It is definitely worth getting both sides of the story


Remember that franchise units that are struggling may not be representative of the franchise as a whole – by their nature, those ones that are for sale for low prices will generally be the lower-performing units in the network.  The franchisor will be able to introduce you to more successful franchise unit owners who can provide a counterpoint to this.  But it is definitely worth getting both sides of the story.

Highly profitable franchise units do come up for sale too of course.  While these will attract more interest and a higher price, the additional investment will often be worth the money.  In these cases you are not only buying into the systems provided by the franchisor, but the proven successful systems used by the high-performing franchisee – the truest example of what franchise sellers like to call a “turn-key” operation.

However, while marketing phrases like this will abound in the brochures for new franchise units, in most cases there will be no such hard-selling from the franchisor in the case of franchise resales. In many cases the franchisee will be largely responsible for selling the franchise on the resale market himself, without a great deal of support from the franchisor, who is not financially incentivised to help since there is no franchise fee paid on these sales.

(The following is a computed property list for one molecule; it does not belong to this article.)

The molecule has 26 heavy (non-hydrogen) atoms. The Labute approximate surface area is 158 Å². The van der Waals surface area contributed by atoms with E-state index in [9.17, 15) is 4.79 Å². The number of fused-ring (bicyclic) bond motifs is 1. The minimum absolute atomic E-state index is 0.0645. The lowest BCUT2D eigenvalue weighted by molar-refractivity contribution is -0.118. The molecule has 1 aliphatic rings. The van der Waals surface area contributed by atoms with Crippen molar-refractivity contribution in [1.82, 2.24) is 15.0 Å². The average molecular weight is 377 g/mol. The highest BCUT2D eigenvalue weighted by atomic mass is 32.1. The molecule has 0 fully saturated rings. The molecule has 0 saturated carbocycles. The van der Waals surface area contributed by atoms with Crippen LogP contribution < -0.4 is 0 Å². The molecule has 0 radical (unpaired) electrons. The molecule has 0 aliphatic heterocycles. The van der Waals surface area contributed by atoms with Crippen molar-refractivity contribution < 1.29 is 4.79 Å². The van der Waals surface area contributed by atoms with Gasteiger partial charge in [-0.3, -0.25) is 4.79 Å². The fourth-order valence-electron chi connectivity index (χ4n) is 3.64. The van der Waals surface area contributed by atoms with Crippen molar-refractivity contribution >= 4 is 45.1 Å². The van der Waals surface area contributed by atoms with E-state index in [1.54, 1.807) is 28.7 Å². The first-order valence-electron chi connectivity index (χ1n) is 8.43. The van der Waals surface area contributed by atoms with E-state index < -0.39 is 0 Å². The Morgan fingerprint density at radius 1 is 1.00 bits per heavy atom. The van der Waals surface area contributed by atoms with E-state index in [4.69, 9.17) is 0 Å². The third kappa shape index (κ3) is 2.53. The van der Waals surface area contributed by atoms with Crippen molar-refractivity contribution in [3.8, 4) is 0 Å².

The Franchisor, Not Just the Franchise

It is very worthwhile to gauge the involvement of the franchisor in the resale process.  Besides discussing everything with owner it is obviously critical to speak at length with the franchisor, who you will be in business with should you proceed with either a new franchise or the purchase of a resold franchise.  Besides the details of the business, what should look for here is the willingness of the franchisor to support resales of the franchise units.  Does the franchisor actively market resale units to new buyers?  Or are they only interested in selling new units?  Make enquiries directly to the franchisor (under a different name for anonymity if necessary), asking about franchises for resale, and gauge their response and the process that follows.